Think back to the beginning of your interest in model trains. The odds are you started from zero, knowing nothing or very little about the craft. So you read a bunch of books and magazine articles, or scoured YouTube and learned how to do stuff.

Your knowledge was basic at first, then gradually increased as you tackled greater challenges. Over time, you developed more depth of understanding and maybe specialized in a particular subject matter like freight cars, or the history of a specific railroad. In the process, you changed from being a raw novice to an informed, skilled modeler. 

What I suggest with my writing is that rather than doing things haphazardly, you can, if you want to, shape this growth process very deliberately.

As an artist, I learned a process for building my ability to render a subject. At first the drawings were really amateurish, and today I cringe when I look back on that early work. Over time, they got better. I began to see the mistakes in them and discovered how and why those mistakes were happening. I did this on my own but good instruction would have sped my development immeasurably. I believe the same principles apply to model building. We can improve the work by purposefully developing a process that suits our objectives. We can find joy in overcoming the challenges of getting better at something that’s meaningful to us. This is no small thing in my view, regardless of whether you treat it as a casual hobby or something more serious.

We typically don’t think in those terms. You may think that you learned a bunch of stuff but you’re still the same person as before. Well, maybe.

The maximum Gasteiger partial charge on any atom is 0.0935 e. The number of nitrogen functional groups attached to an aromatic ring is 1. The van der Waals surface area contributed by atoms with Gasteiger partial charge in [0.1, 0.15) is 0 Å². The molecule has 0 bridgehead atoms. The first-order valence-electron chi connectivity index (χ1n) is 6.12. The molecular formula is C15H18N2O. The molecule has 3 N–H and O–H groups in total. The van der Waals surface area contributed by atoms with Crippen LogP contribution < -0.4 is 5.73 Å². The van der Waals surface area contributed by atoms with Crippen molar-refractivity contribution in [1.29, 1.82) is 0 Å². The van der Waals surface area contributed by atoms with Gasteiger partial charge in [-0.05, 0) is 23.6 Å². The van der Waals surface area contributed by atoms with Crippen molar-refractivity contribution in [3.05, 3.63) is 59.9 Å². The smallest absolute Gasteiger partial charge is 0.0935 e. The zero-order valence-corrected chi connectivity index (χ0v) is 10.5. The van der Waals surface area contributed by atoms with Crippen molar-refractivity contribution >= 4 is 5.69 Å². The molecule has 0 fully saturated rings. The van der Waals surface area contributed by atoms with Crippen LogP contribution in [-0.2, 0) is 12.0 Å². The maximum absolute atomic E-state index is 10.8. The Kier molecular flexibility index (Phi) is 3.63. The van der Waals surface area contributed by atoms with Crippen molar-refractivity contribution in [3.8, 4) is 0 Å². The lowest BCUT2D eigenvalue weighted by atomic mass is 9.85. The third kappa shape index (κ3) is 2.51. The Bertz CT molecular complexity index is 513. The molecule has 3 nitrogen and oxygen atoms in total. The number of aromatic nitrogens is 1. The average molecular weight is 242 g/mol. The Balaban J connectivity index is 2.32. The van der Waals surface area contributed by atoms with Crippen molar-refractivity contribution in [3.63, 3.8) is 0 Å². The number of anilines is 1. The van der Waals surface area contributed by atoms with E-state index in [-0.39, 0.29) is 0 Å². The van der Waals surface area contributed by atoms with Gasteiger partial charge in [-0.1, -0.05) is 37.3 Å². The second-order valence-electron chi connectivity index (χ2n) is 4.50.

Think back to the feeling you had upon completing a more advanced kit or that first hand built turnout. There was a challenge you conquered. You went from someone who wasn’t certain could do the work to a person who could. I’d wager that becoming aware of that growth and the new potential it opened felt pretty good.

Now, in light of this new knowledge, you see and think about the work differently. You’ll likely start to consider projects you wouldn’t have tried before. I often wonder if people who complain about being bored with the craft have simply plateaued at whatever level they’re at and stopped looking for new challenges that might reengage their interests.

I have no prescriptive, ten steps-guaranteed-to-make-you-happy-forever advice here. There is too much of that already. What do I know about anyone’s circumstances? The answer: Zero. With this blog I can only offer my own experiences in the hope there’s something others might find useful in them. Enjoy the craft however you choose to do so.



  1. Craig Townsend

    I’ve been stumped on multiple projects because I didn’t have the skills needed to complete the idea/requirement in my head. Through various other skills/projects, I’ve slowly gained the skills and confidence to tackle the stalled projects. It’s a journey for sure.

    And I’ve learned quality tools are well worth the price!

  2. mike


    If you’re serious about the work, good tools are worth every penny spent on them. I have a number of unfinished projects that I rotate between. I get stuck on one and if an answer doesn’t come, will move on to a different one for a while. Eventually the change of pace works and I return to the first one and can move it forward again.